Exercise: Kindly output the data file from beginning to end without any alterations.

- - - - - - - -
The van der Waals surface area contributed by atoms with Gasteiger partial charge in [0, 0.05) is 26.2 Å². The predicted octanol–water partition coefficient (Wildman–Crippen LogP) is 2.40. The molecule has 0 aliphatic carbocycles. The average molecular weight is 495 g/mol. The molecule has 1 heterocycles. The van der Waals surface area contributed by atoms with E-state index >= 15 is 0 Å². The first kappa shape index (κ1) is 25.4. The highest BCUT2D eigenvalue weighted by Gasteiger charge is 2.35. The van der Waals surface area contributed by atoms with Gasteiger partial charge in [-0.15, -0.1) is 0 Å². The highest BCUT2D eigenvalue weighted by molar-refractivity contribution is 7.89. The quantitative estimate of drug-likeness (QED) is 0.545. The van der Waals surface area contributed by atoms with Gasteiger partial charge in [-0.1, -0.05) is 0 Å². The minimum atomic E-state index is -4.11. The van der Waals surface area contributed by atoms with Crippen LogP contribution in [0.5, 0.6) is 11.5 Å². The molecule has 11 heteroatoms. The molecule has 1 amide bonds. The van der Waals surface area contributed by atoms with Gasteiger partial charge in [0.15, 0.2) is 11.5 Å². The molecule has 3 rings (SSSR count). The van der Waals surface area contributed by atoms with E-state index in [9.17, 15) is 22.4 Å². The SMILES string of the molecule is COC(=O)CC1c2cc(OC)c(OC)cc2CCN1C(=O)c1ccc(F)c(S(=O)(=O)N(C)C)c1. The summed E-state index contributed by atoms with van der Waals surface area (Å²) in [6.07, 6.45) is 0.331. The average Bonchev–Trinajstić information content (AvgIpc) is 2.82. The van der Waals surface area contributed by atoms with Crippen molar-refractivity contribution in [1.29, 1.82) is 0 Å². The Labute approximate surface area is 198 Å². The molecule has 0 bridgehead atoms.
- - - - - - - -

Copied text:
The van der Waals surface area contributed by atoms with Gasteiger partial charge in [0, 0.05) is 26.2 Å². The predicted octanol–water partition coefficient (Wildman–Crippen LogP) is 2.40. The molecule has 0 aliphatic carbocycles. The average molecular weight is 495 g/mol. The molecule has 1 heterocycles. The van der Waals surface area contributed by atoms with E-state index >= 15 is 0 Å². The first kappa shape index (κ1) is 25.4. The highest BCUT2D eigenvalue weighted by Gasteiger charge is 2.35. The van der Waals surface area contributed by atoms with Gasteiger partial charge in [-0.15, -0.1) is 0 Å². The highest BCUT2D eigenvalue weighted by molar-refractivity contribution is 7.89. The quantitative estimate of drug-likeness (QED) is 0.545. The van der Waals surface area contributed by atoms with Gasteiger partial charge in [-0.1, -0.05) is 0 Å². The minimum atomic E-state index is -4.11. The van der Waals surface area contributed by atoms with Crippen LogP contribution in [0.5, 0.6) is 11.5 Å². The molecule has 11 heteroatoms. The molecule has 1 amide bonds. The van der Waals surface area contributed by atoms with Gasteiger partial charge in [0.15, 0.2) is 11.5 Å². The molecule has 3 rings (SSSR count). The van der Waals surface area contributed by atoms with E-state index in [9.17, 15) is 22.4 Å². The SMILES string of the molecule is COC(=O)CC1c2cc(OC)c(OC)cc2CCN1C(=O)c1ccc(F)c(S(=O)(=O)N(C)C)c1. The summed E-state index contributed by atoms with van der Waals surface area (Å²) in [6.07, 6.45) is 0.331. The average Bonchev–Trinajstić information content (AvgIpc) is 2.82. The van der Waals surface area contributed by atoms with Crippen molar-refractivity contribution in [1.29, 1.82) is 0 Å². The Labute approximate surface area is 198 Å². The molecule has 0 bridgehead atoms.